Fighting Trump’s populism with pluralist populism

By Peter Levine



leaders and influential movements in countries such as the Philippines, Russia, Turkey, Hungary, Italy, France, Spain, Britain, Venezuela, and the United States are being called “populists.”

Sometimes that word (or its equivalent in other languages) is critical. It means that the leader has promised voters impossible or unjustifiable benefits in order to win election. No one calls themselves a “populist” in this sense; it’s an epithet.

Sometimes “populism” means advocacy for majoritarian or directly-democratic procedures, such as referenda or decentralization to local governments. That does not seem to be a major global trend at the beginning of the 21st century.

Jan-Werner Müller uses the word in a third, influential sense in his recent book, What is Populism? For him, “populists are antipluralist. They claim that they and they alone represent the people. All other political competitors are essentially illegitimate, and anyone who does not support them is not properly part of the people. [… ]The people are a moral, homogeneous entity whose will cannot err.” For instance, Donald Trump has said: “the only important thing is the unification of the people – because the other people don’t mean anything.”

I would add that this kind of populism is anti-intellectual, in the tradition that Richard Hofstadter depicted in Anti-Intellectualism in American Life (1963). Anti-intellectual populism rejects advanced, specialized, complicated thought, which is viewed as antithetical to common sense. According to Mark Fisher, Donald Trump is an explicit anti-intellectual:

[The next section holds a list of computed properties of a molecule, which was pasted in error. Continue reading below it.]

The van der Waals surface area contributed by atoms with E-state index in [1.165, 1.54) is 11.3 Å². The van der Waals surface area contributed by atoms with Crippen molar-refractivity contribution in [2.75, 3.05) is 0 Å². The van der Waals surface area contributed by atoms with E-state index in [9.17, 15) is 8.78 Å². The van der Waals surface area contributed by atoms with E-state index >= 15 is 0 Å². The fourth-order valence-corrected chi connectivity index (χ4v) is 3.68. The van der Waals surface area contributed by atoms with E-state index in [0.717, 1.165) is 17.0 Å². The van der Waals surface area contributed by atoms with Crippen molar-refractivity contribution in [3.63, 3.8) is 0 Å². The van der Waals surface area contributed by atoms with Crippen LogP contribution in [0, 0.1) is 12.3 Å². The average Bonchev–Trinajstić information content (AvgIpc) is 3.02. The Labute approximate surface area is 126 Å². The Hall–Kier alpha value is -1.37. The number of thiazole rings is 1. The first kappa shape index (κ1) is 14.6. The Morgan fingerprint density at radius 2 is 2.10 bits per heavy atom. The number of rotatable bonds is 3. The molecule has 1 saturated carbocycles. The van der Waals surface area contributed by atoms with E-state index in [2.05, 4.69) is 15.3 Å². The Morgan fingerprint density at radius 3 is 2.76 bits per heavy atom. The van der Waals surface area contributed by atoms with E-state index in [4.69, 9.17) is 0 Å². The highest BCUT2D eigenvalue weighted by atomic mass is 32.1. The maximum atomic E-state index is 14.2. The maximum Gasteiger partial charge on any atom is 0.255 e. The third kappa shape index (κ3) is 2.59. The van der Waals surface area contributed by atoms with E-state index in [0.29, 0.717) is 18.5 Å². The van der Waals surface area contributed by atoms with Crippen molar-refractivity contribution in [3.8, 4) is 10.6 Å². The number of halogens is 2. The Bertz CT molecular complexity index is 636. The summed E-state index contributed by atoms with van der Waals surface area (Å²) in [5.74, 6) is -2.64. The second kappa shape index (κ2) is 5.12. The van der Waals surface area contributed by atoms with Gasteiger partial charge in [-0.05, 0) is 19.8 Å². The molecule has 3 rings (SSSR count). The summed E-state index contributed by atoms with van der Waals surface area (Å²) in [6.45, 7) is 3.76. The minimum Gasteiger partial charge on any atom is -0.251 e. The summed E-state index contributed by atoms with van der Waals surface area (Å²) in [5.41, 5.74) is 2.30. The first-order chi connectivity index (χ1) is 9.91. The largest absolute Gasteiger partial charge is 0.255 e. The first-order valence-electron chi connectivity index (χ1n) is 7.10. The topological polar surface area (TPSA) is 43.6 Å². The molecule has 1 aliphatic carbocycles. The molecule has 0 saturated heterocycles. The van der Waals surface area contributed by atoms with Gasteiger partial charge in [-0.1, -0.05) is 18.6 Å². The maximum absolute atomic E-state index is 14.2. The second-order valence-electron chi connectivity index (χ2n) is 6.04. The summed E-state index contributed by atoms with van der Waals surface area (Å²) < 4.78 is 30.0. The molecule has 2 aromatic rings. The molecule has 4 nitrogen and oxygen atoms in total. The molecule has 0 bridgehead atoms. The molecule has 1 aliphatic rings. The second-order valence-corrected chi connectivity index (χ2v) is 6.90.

He said in a series of interviews that he does not need to read extensively because he reaches the right decisions “with very little knowledge other than the knowledge I [already] had, plus the words ‘common sense,’ because I have a lot of common sense and I have a lot of business ability.” Trump said he is skeptical of experts because “they can’t see the forest for the trees.” … “ I want it short. There’s no reason to do hundreds of pages because I know exactly what it is.”

Trump seems to fit Müller’s definition precisely. However, “populism” can have a fourth and much more positive meaning. It can be explicitly and fundamentally pluralist. In her recent book Populism’s Power: Radical Grassroots Democracy in America, Laura Grattan writes:

Radical democratic actors, from grassroots revolutionaries, to insurgent farmers and laborers, to agitators for the New Deal, Civil Rights, and the New Left, have historically drawn on the language and practices of populism. In doing so, they have cultivated peoples’ rebellious aspirations not just to resist power, but to share in power, and to do so in pluralistic, egalitarian ways across social and geographic borders.

In the examples that Grattan explores, populists who celebrate “the people” (in contrast to corrupt elites) do not merely tolerate diversity or accommodate themselves to it. They are actively enthusiastic about pluralism, inventing “alternative” spaces and styles of engagement, inviting disparate actors to join in their festivals and parades, emphasizing freedom of speech and assembly as core values, and usually preferring to retain some distance from the state. In fact, one of their political liabilities is their tendency to splinter because they fear uniformity.

 In this form of populism, diverse people create actual power that they use to change the world together.